Let’s face it. Machines are better than humans at doing rote tasks, but they’re not better at doing work that requires intellectual decisions. In the world of stretch wrapping, machines wrap loads better than people do. A lot better, actually.
But companies around the world wrap a staggering amount of loads every day by hand. Most of these loads arrive at their destinations just fine, without damage. But many fail during shipping because the loads aren’t wrapped tight enough. This happens, most likely because during their journey, the vibration from the truck cause layers of the load to shift and eventually fall apart. Many recipients will reject damaged loads, return them to the manufacturers, or worse, dump them in a landfill.
Operators Aren’t as Consistent at Wrapping Loads as Machines
The biggest problem with hand wrapping is that operators aren’t as consistent at wrapping loads as machines. Don’t get us wrong, an operator has the potential to wrap several, good loads in a row, but it’s hard to do it well each and every time.
Another challenge that faces hand wrapping is the process of securing loads to pallets. When loads aren’t secured, they may slide off their pallets, hit another load and damage the secondary and primary packaging and, sometimes, even the product inside. It’s difficult for people to bend over and wrap film all the way down to the bottom of the pallet over and over again.
Hand wrapped loads that have film applied all the way down to the bottom are at risk for failure. Bad things happen to these loads when forklifts pick them up. Forks puncture the film. Sometimes, the punctured area has a tendency to spread, leaving the load vulnerable.
Stretch wrappers, though, are able to lock the load to the pallet with a tight film cable applied just below the top board of the pallet. The cable placement allows plenty of room for the forks to pick up the load without puncturing the film.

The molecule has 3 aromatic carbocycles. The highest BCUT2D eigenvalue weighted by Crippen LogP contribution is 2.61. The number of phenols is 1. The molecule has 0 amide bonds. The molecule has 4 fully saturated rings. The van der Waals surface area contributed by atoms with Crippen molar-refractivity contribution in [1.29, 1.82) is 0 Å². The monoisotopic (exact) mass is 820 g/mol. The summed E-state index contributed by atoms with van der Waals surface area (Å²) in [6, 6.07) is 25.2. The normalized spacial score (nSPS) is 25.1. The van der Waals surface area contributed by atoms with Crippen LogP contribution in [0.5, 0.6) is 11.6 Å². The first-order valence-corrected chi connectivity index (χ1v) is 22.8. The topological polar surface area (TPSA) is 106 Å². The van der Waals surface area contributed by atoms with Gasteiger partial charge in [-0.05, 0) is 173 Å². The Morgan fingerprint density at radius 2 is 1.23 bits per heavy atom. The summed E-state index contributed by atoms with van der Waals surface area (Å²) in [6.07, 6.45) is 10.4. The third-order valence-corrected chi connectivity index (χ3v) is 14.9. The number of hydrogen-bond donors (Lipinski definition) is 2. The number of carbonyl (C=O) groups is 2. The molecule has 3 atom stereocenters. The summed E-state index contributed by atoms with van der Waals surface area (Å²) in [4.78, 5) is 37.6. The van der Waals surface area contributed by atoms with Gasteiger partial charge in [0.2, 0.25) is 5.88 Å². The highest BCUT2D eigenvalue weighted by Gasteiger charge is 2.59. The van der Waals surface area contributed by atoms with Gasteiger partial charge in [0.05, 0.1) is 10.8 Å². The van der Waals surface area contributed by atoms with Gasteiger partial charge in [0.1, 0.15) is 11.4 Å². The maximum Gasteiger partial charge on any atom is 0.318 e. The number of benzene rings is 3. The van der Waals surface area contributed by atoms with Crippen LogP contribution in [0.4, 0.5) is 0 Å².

To Reduce Costs, Hand Wrapping Doesn’t Cut It
Finally, when it comes to saving costs, hand wrapping doesn’t cut it. Machines can significantly cut down on film usage. Stretch wrappers with powered film delivery systems stretch film up to 300 percent, which decreases film consumption by at least half. It’s almost impossible for a person hand wrapping a load to stretch the film at the same levels as powered film delivery systems.
So why do so many people still wrap loads by hand when a machine can do it safer, cheaper and more efficiently? That’s one of the many mysteries of life – or at least of the secondary packaging industry.
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Read related article: 3 Ways a Stretch Wrapper Improves Productivity
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This post was published on December 11, 2014 and updated on November 12, 2019.
December 11, 2014